Most entrepreneurs face formidable obstacles to bringing a product to market, including a big one that academics call “the liability of newness.” It is difficult for an upstart product from an unknown company to achieve “legitimacy,” or recognition from potential investors, influencers and customers that it is valid and useful. Moreover, as the report points out, the companies that make more established competing products can deploy staff and other resources to discredit the upstart.

The study looked at the interplay between product innovation, regulatory pressures, and the degree of external networking (including courting the media and getting endorsements.) Respondents answered questions about how radical their products were; the degree of positive press coverage; the connections they have with prominent individuals and organizations; the degree of regulation they face; and whether they spend more on marketing than their competitors.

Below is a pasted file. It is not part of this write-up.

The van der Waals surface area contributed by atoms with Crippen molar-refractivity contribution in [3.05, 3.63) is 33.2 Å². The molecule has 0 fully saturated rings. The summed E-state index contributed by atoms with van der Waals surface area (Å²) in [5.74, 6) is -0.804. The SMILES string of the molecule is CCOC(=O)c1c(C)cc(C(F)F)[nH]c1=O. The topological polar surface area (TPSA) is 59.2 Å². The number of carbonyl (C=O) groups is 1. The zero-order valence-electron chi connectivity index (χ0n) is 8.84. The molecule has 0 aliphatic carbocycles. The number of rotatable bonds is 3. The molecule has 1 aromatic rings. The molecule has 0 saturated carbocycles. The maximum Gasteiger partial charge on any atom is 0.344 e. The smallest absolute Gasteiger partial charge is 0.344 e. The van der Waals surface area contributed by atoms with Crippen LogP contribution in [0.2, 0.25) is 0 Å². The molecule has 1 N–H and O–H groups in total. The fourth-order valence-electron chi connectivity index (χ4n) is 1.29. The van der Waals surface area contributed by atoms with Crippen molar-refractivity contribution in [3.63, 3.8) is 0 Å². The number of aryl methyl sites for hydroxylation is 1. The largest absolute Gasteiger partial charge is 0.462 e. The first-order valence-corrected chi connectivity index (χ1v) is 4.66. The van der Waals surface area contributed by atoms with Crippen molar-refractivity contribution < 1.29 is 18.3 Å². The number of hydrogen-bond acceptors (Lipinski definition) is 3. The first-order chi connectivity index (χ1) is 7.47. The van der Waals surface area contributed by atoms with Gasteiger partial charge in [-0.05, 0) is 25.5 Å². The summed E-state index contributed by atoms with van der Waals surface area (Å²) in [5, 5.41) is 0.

Researchers found that for the companies in regulated industries, the regulation process vets the new product enough to make it legitimate in the eyes of others. Any product that clears the hurdles is deemed trustworthy, because others have tested it and verified it’s the real thing. For example, a new drug that’s received Food and Drug Administration Approval has a better chance that doctors will accept it, even if the manufacturer is relatively unknown.

On the other hand, the respondents in unregulated industries said they needed more help from influencers to give their products legitimacy.